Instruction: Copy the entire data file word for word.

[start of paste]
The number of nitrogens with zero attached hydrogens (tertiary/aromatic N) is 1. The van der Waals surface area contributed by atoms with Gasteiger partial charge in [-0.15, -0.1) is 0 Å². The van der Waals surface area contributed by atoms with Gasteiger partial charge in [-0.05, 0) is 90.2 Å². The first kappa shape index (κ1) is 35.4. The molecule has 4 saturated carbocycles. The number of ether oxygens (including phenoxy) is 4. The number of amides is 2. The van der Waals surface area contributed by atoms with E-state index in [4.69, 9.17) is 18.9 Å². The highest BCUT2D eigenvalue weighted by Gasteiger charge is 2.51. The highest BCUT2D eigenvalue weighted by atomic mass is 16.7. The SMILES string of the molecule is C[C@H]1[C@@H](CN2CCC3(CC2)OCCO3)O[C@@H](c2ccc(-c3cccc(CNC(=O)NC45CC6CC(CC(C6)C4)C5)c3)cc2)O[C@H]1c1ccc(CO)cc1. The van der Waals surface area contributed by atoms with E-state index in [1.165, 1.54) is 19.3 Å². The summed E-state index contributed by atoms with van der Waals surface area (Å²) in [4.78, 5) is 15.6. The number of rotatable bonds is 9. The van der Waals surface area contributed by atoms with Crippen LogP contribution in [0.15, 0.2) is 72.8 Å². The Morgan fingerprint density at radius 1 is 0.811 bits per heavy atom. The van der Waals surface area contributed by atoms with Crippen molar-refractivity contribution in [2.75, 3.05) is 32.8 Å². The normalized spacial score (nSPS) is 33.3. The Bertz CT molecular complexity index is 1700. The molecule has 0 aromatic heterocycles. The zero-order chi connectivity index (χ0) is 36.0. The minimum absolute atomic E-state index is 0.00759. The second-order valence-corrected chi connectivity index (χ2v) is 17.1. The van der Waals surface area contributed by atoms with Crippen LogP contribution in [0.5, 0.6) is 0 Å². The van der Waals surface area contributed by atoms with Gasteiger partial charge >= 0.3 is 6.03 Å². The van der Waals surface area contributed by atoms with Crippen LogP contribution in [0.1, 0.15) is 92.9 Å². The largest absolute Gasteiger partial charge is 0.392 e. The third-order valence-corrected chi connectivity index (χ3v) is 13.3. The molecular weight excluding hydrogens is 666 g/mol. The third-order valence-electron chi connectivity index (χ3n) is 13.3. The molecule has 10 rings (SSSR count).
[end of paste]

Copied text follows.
The number of nitrogens with zero attached hydrogens (tertiary/aromatic N) is 1. The van der Waals surface area contributed by atoms with Gasteiger partial charge in [-0.15, -0.1) is 0 Å². The van der Waals surface area contributed by atoms with Gasteiger partial charge in [-0.05, 0) is 90.2 Å². The first kappa shape index (κ1) is 35.4. The molecule has 4 saturated carbocycles. The number of ether oxygens (including phenoxy) is 4. The number of amides is 2. The van der Waals surface area contributed by atoms with E-state index in [4.69, 9.17) is 18.9 Å². The highest BCUT2D eigenvalue weighted by Gasteiger charge is 2.51. The highest BCUT2D eigenvalue weighted by atomic mass is 16.7. The SMILES string of the molecule is C[C@H]1[C@@H](CN2CCC3(CC2)OCCO3)O[C@@H](c2ccc(-c3cccc(CNC(=O)NC45CC6CC(CC(C6)C4)C5)c3)cc2)O[C@H]1c1ccc(CO)cc1. The van der Waals surface area contributed by atoms with E-state index in [1.165, 1.54) is 19.3 Å². The summed E-state index contributed by atoms with van der Waals surface area (Å²) in [4.78, 5) is 15.6. The number of rotatable bonds is 9. The van der Waals surface area contributed by atoms with Crippen LogP contribution in [0.15, 0.2) is 72.8 Å². The Morgan fingerprint density at radius 1 is 0.811 bits per heavy atom. The van der Waals surface area contributed by atoms with Crippen molar-refractivity contribution in [2.75, 3.05) is 32.8 Å². The normalized spacial score (nSPS) is 33.3. The Bertz CT molecular complexity index is 1700. The molecule has 0 aromatic heterocycles. The zero-order chi connectivity index (χ0) is 36.0. The minimum absolute atomic E-state index is 0.00759. The second-order valence-corrected chi connectivity index (χ2v) is 17.1. The van der Waals surface area contributed by atoms with Crippen LogP contribution in [0.5, 0.6) is 0 Å². The van der Waals surface area contributed by atoms with Gasteiger partial charge >= 0.3 is 6.03 Å². The van der Waals surface area contributed by atoms with Crippen LogP contribution in [0.1, 0.15) is 92.9 Å². The largest absolute Gasteiger partial charge is 0.392 e. The third-order valence-corrected chi connectivity index (χ3v) is 13.3. The molecular weight excluding hydrogens is 666 g/mol. The third-order valence-electron chi connectivity index (χ3n) is 13.3. The molecule has 10 rings (SSSR count).